My dorkiness comes on many levels, it isn’t just limited to beer. I have mentioned before that I am a chemist in the “real world”, and I have many science-nerd tendencies. If I started my own brewery there would definitely be a tie-in to chemistry, and most likely some molecular structures or element symbols incorporated into the logo and artwork. Since I have no plans to be a brewer, I instead patronize like-minded craft breweries. Element Brewing Company has a great name, makes interesting beers that deftly fuse seemingly contrasting beer styles, and even has chemical structures right on their label. A perfect combination for a beer and science nerd like myself. Element’s fall seasonal is called Altoberfest, a fusion of a rich and malty marzen with a hoppier German altbier. The beer is fermented with Element’s house ale yeast. While these styles aren’t as far apart as some of the other fusions Element makes (like pilsner with stout in Interval), this is an interesting combination that seems perfect for a crisp fall day.
Element Altoberfest pours a deep amber red, slightly cloudy with a large but quickly dissipating khaki-colored head. The smell is a mixture of old world hops intermingled with some rich maltiness. The hops lead the flavor, earthy with some pine and grass. There is significant malt flavor too with notes of caramel and whole grain bread. The beer is medium bodied and pretty easy to drink so I was shocked to find that it is 8.35% ABV. The finish has a pleasant little hop bite on the tongue. This beer kind of reminds me of a British ESB, lots of old world hops mixed with significant maltiness. There is a little German malt character that sets it apart, but that is the closest “traditional” style that came to my mind. It is an interesting combination, not as crazy as the pilsner/stout hybrid, but worth a try this fall. Hoppy Boston score: 4.0/5.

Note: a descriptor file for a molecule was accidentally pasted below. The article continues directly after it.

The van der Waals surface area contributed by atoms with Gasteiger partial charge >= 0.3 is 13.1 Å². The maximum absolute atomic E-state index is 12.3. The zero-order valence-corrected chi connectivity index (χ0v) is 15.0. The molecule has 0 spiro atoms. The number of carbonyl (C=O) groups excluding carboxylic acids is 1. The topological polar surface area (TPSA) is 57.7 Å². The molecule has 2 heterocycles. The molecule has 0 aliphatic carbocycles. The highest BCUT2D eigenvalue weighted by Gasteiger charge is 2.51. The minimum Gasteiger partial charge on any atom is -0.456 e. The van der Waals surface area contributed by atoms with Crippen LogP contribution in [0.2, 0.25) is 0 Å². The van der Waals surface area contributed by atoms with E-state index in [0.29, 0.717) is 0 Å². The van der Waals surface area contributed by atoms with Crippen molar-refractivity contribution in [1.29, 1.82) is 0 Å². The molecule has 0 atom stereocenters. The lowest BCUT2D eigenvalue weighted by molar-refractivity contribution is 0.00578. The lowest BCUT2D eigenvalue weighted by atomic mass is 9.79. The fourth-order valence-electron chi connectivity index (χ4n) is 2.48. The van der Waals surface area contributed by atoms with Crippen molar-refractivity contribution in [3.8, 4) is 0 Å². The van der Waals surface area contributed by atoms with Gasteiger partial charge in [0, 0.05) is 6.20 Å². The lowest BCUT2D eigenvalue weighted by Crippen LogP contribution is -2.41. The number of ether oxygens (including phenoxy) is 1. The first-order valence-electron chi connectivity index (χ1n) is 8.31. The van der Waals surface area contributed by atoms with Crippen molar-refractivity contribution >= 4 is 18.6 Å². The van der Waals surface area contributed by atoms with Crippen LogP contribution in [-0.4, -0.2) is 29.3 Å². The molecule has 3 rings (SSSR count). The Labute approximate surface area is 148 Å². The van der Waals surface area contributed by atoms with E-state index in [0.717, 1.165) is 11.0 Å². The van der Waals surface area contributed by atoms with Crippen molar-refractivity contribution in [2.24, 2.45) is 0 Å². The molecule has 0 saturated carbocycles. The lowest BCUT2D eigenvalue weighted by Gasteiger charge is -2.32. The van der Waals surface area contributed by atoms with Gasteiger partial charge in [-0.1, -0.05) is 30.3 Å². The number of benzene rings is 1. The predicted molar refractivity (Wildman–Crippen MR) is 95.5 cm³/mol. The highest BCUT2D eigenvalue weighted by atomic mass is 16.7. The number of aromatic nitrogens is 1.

Previous Element Reviews:
Long Trail Brewing started in 1989 with the goal of making quality local beer to compete with imports from Germany and England. Their brewery in Bridgewater Corners, VT now makes a variety of craft ales that are distributed all over the Northeast. The Long Trail lineup includes a number of year-long and seasonal ales inspired by traditional German and British styles. One of the most popular Long Trail beers is Double Bag, a strong version of a German-style altbier. Altbier is an interesting style, most German beers are lagers, using bottom fermenting yeast and cooler fermentation temperatures. Altbiers use a top fermenting ale yeast, although many undergo a secondary fermentation at lower temperature. Double Bag is a heavier, darker version of Long Trail’s flagship altbier. The altbier style originated in the lower Rhine region of Germany. Traditional altbiers are medium in color and balanced with low to moderate ABV. Many German breweries also made a stronger version of alt, called stickebier. Double Bag is made in the stickebier tradition, with a dark color and rich flavor from caramel and chocolate malts and higher ABV.
Long Trail Double Bag pours a light brown with red tints, very clear with a small white head. The smell is rich dark malts and caramel, along with a touch of earthy hops. The malts also come through strong in the flavor, with touches toffee, caramel, cocoa powder and toasted bread. The malt sweetness is cut with some mild hop flavors, contributing some floral, pine and earthy notes. It weighs in at 7.2% ABV, and you get a touch of warming alcohol in the flavor. Despite the high alcohol, the beer is crisp and easy to drink. The aftertaste is balanced, a mixture of malt sweetness cut by a touch of hop bitterness left on the tongue. This is a great winter beer, full bodied and warming, built well to pair with hearty winter dishes. Hoppy Boston score: 4.25/5.